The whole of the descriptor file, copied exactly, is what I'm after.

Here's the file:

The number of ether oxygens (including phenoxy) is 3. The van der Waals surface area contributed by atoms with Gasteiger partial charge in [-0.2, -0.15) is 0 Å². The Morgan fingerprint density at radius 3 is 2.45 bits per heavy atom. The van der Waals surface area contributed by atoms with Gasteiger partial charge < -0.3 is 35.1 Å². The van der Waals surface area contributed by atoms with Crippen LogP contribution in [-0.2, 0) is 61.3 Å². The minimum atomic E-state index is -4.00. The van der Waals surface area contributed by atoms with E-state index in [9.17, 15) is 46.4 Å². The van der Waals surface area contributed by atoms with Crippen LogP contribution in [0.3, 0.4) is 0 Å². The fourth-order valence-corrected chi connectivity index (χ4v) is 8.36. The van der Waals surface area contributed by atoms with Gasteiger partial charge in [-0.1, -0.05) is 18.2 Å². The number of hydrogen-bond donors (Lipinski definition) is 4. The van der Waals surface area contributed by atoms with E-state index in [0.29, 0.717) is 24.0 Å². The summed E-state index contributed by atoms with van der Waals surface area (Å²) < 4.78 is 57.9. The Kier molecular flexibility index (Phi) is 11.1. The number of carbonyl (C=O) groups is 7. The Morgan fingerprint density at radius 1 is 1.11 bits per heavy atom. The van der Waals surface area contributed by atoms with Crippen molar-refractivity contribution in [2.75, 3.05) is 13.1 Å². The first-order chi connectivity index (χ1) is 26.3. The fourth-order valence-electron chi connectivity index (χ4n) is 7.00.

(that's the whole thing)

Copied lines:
The number of ether oxygens (including phenoxy) is 3. The van der Waals surface area contributed by atoms with Gasteiger partial charge in [-0.2, -0.15) is 0 Å². The Morgan fingerprint density at radius 3 is 2.45 bits per heavy atom. The van der Waals surface area contributed by atoms with Gasteiger partial charge < -0.3 is 35.1 Å². The van der Waals surface area contributed by atoms with Crippen LogP contribution in [-0.2, 0) is 61.3 Å². The minimum atomic E-state index is -4.00. The van der Waals surface area contributed by atoms with E-state index in [9.17, 15) is 46.4 Å². The van der Waals surface area contributed by atoms with Crippen LogP contribution in [0.3, 0.4) is 0 Å². The fourth-order valence-corrected chi connectivity index (χ4v) is 8.36. The van der Waals surface area contributed by atoms with Gasteiger partial charge in [-0.1, -0.05) is 18.2 Å². The number of hydrogen-bond donors (Lipinski definition) is 4. The van der Waals surface area contributed by atoms with E-state index in [0.29, 0.717) is 24.0 Å². The summed E-state index contributed by atoms with van der Waals surface area (Å²) < 4.78 is 57.9. The Kier molecular flexibility index (Phi) is 11.1. The number of carbonyl (C=O) groups is 7. The Morgan fingerprint density at radius 1 is 1.11 bits per heavy atom. The van der Waals surface area contributed by atoms with Crippen molar-refractivity contribution in [2.75, 3.05) is 13.1 Å². The first-order chi connectivity index (χ1) is 26.3. The fourth-order valence-electron chi connectivity index (χ4n) is 7.00.